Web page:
Although we agree in part with Byrne, we would nuance this by saying it is the reality for many translators working with translation agencies, particularly small and medium-sized agencies, where project management and provider communication processes are ripe for improvement. However, in other cases, translation agencies or vendors put a great deal of effort into preparing specifications and instructions for the translator. If we consider the project specifications a translator might receive, here we are faced not so much with the skopos disappearing, as with a super skopos: detailed style guides, software for the translation and technical configurations in which translation decisions affecting the format and medium are given, a general description of the target audience for the translation (for example, Spanish speakers from any country), glossaries and bibliographic sources to be consulted, together with basic order information (number of words, rate, date ordered and delivery date). Translators can therefore be confronted with a variety of possible situations: from lacking skopos, that translators would need to construct or make explicit in order to produce proposeful translations, to extremely detailed, descriptive and subordinating instructions.

The parents of translation functionalism probably never imagined such a degree of sophistication in their notion of skopos, given the huge volume of instructions that might now be given to the translator; this is perhaps explained by the profession becoming more technologically-based.

Technology constrains and defines translation processes at many different levels: usage of translation tools, e.g., how texts are fragmented in segments by translation memory systems; how mark-up languages influence decision-making in translation and localization (De la Cova 2012); how Internet impacts information mining, accessing and processing; how translators become integrated in collaborative virtual environments and social networks; the way computerized project management and QA routines influence the whole translation workflow and the translator role; how the translator critically evaluates the quality of the available resources for a project, such as translation memories, terminology databases or recommended translation strategies (Pym 2012); how the audiovisual elements (sound, images, interfaces, etc.) restrain translation decisions; how translators extract meaning by using corpus-based technologies, etc.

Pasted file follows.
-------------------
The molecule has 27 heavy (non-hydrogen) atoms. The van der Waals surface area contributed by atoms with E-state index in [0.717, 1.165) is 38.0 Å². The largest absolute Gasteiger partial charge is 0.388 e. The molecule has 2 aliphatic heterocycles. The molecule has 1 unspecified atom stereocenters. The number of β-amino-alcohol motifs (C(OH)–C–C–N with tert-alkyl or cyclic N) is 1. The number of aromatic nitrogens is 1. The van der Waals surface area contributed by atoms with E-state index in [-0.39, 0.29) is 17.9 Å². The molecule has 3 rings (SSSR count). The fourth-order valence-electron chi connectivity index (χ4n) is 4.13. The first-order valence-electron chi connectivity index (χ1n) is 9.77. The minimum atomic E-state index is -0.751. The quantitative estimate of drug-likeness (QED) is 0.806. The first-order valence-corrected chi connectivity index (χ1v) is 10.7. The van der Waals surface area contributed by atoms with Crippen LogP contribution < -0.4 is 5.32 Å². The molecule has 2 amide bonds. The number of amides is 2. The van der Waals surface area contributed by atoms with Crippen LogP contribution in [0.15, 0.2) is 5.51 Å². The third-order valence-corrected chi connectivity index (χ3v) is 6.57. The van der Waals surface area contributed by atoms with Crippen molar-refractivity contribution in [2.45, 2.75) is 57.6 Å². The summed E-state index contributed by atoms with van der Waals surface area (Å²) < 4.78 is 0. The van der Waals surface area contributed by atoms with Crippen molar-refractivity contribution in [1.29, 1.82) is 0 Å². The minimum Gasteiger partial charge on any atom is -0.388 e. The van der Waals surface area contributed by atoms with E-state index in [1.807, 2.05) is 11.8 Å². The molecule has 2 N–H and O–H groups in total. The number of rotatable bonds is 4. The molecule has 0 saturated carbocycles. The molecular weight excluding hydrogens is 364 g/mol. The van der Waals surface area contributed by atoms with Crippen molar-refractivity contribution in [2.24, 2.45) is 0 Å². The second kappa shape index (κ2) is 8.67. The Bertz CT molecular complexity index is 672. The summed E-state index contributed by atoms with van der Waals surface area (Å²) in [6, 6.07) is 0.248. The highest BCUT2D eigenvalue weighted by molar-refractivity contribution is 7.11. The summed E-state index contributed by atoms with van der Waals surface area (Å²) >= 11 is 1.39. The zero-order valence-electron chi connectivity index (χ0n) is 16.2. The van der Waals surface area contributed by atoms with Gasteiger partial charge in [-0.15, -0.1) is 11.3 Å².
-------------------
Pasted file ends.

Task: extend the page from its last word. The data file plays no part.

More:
The question raised here is to what extent technologies can naturally become part of complex skopos systems, e.g., where human translators and technologies balance and influence each other, whether explicitly – by means of client or vendor specifications, or otherwise – or implicitly, in terms of comprehensive and ubiquitous technological environments and its translational influences.

3.2. Cognitive translation theories

The interest of traditional cognitive theories usually lies in identifying, often empirically and experimentally, the decision-making processes and competences employed by the translator. The cognitive approach is usually anthropocentric (the object of study usually occurs in the translator’s mind) and it is only in the most constructivist approaches that this opens out to include the translator’s environment and the way in which the translator interacts socio-cognitively with their context and other agents:

Translation is done not only by the brain, but also by complex systems, systems which include people, their specific social and physical environments and all their cultural artefacts.

Risku 2002: 529